The scary thing about getting treatment for OCD is that it shines a really bright light on a part of our lives that we tend to prefer keeping dark. Before treatment, we can pretend like OCD is a small part of our lives, something that can be swept under the rug or hidden in a closet. We can pretend like things are better than they are.
But it’s all pretend, and this kind of pretending is more dangerous than helpful. When you start therapy, OCD gets bigger, a LOT bigger. It seems like OCD is suddenly everywhere all the time. The reality is that OCD has always been everywhere all the time, but you were ignoring it—sort of—really just pretending. It has always been there, but now you’re shining a spotlight on it, and you can’t ignore it anymore.
And when you start to fight back, OCD seems scarier. It’s like a bully: as long as you do what it says, it doesn’t make a huge fuss, but the moment you turn around and refuse its orders, OCD has to puff up its chest and be as intimidating as possible. It wants to scare you back into submission.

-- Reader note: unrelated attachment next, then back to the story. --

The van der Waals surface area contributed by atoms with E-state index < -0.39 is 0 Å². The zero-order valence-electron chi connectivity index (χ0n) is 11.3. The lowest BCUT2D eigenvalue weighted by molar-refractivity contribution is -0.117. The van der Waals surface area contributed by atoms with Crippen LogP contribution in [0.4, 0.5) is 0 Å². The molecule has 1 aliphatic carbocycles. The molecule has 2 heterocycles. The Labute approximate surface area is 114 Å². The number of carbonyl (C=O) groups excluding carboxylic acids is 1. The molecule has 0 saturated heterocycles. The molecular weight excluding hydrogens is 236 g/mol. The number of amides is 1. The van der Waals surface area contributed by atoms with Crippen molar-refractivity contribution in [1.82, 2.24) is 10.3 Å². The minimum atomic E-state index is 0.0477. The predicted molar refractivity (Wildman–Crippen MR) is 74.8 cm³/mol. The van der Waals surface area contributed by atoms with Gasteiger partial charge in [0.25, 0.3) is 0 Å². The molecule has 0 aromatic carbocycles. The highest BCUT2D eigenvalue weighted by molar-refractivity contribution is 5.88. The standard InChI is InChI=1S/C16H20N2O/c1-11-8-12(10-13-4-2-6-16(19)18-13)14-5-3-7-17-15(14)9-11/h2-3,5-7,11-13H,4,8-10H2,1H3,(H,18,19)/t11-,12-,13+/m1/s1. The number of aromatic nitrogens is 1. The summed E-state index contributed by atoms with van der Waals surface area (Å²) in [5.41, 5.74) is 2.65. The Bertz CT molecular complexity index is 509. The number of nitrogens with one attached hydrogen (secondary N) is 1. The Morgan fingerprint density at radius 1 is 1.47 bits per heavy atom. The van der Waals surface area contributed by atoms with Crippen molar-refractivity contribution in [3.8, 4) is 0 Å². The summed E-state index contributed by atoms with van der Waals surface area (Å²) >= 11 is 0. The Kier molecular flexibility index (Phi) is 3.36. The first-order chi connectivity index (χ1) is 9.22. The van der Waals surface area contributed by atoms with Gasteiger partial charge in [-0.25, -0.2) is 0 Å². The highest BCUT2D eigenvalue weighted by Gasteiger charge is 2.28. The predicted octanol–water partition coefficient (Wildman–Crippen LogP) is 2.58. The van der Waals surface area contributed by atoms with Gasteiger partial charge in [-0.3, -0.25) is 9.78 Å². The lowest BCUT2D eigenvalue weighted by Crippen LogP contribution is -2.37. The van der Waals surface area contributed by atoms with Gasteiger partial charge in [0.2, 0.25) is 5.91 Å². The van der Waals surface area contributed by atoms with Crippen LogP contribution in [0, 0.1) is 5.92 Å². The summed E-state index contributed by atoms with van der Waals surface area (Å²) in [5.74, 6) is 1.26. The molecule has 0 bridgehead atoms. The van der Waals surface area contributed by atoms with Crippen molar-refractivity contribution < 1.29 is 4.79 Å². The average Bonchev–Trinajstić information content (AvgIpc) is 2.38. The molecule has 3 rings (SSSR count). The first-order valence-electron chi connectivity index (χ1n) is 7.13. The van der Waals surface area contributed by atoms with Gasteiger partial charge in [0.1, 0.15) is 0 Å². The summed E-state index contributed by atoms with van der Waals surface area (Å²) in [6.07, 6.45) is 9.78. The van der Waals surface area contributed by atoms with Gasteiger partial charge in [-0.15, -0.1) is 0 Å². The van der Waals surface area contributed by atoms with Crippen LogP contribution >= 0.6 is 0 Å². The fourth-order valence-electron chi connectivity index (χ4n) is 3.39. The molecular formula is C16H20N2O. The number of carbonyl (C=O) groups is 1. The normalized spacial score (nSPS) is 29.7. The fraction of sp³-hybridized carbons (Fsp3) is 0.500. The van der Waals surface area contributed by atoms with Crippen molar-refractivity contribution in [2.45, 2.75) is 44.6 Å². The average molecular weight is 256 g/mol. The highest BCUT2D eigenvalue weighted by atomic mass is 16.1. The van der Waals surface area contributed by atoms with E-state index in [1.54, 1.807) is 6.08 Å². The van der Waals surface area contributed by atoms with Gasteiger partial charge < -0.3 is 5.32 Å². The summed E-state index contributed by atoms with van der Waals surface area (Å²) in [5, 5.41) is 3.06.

But if you hold your ground, if you refuse to submit, if you throw a punch or two back, then that bully, OCD, will begin to shrink back, slowly, but it will. When you assert your dominance, OCD begins to lose control; its grip on your life begins to loosen.
So therapy is scary at first. I know. I have spent the last year realizing just how crazy I am, and that has been super scary! I tried to pretend otherwise for years. It seems like OCD has suddenly become my life, but, really, it already controlled every aspect of my life. It already influenced every decision in my life—no matter the size. I just refused to see it before.
Now, it’s impossible to ignore it. I see it everywhere. Everywhere. And that makes me mad, furious as hell. That anger is a great motivator, though. That anger spurs me to fight, to win.